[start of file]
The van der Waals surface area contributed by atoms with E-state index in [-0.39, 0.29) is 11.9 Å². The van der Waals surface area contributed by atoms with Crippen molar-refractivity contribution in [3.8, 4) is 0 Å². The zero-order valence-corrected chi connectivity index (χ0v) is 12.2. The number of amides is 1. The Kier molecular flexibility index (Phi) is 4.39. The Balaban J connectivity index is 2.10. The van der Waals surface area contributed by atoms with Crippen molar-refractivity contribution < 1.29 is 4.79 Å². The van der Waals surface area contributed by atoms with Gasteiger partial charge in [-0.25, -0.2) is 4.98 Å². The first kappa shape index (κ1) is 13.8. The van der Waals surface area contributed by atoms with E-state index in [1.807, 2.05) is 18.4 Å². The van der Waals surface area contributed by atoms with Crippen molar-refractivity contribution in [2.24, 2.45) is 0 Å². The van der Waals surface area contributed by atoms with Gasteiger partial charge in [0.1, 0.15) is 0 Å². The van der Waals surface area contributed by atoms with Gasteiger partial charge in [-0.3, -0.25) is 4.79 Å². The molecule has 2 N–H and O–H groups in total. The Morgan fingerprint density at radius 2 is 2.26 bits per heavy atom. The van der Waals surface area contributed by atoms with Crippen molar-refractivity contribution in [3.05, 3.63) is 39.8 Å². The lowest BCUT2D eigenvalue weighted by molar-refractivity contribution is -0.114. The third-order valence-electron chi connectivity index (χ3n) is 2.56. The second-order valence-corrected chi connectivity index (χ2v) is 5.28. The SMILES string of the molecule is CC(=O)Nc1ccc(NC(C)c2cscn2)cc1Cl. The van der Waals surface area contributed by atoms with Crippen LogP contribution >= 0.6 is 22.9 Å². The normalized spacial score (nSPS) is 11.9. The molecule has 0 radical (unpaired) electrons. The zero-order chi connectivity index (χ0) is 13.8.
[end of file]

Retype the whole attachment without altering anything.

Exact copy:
The van der Waals surface area contributed by atoms with E-state index in [-0.39, 0.29) is 11.9 Å². The van der Waals surface area contributed by atoms with Crippen molar-refractivity contribution in [3.8, 4) is 0 Å². The zero-order valence-corrected chi connectivity index (χ0v) is 12.2. The number of amides is 1. The Kier molecular flexibility index (Phi) is 4.39. The Balaban J connectivity index is 2.10. The van der Waals surface area contributed by atoms with Crippen molar-refractivity contribution < 1.29 is 4.79 Å². The van der Waals surface area contributed by atoms with Gasteiger partial charge in [-0.25, -0.2) is 4.98 Å². The first kappa shape index (κ1) is 13.8. The van der Waals surface area contributed by atoms with E-state index in [1.807, 2.05) is 18.4 Å². The van der Waals surface area contributed by atoms with Crippen molar-refractivity contribution in [2.24, 2.45) is 0 Å². The van der Waals surface area contributed by atoms with Gasteiger partial charge in [0.1, 0.15) is 0 Å². The van der Waals surface area contributed by atoms with Gasteiger partial charge in [-0.3, -0.25) is 4.79 Å². The molecule has 2 N–H and O–H groups in total. The Morgan fingerprint density at radius 2 is 2.26 bits per heavy atom. The van der Waals surface area contributed by atoms with Crippen molar-refractivity contribution in [3.05, 3.63) is 39.8 Å². The lowest BCUT2D eigenvalue weighted by molar-refractivity contribution is -0.114. The third-order valence-electron chi connectivity index (χ3n) is 2.56. The second-order valence-corrected chi connectivity index (χ2v) is 5.28. The SMILES string of the molecule is CC(=O)Nc1ccc(NC(C)c2cscn2)cc1Cl. The van der Waals surface area contributed by atoms with Crippen LogP contribution >= 0.6 is 22.9 Å². The normalized spacial score (nSPS) is 11.9. The molecule has 0 radical (unpaired) electrons. The zero-order chi connectivity index (χ0) is 13.8.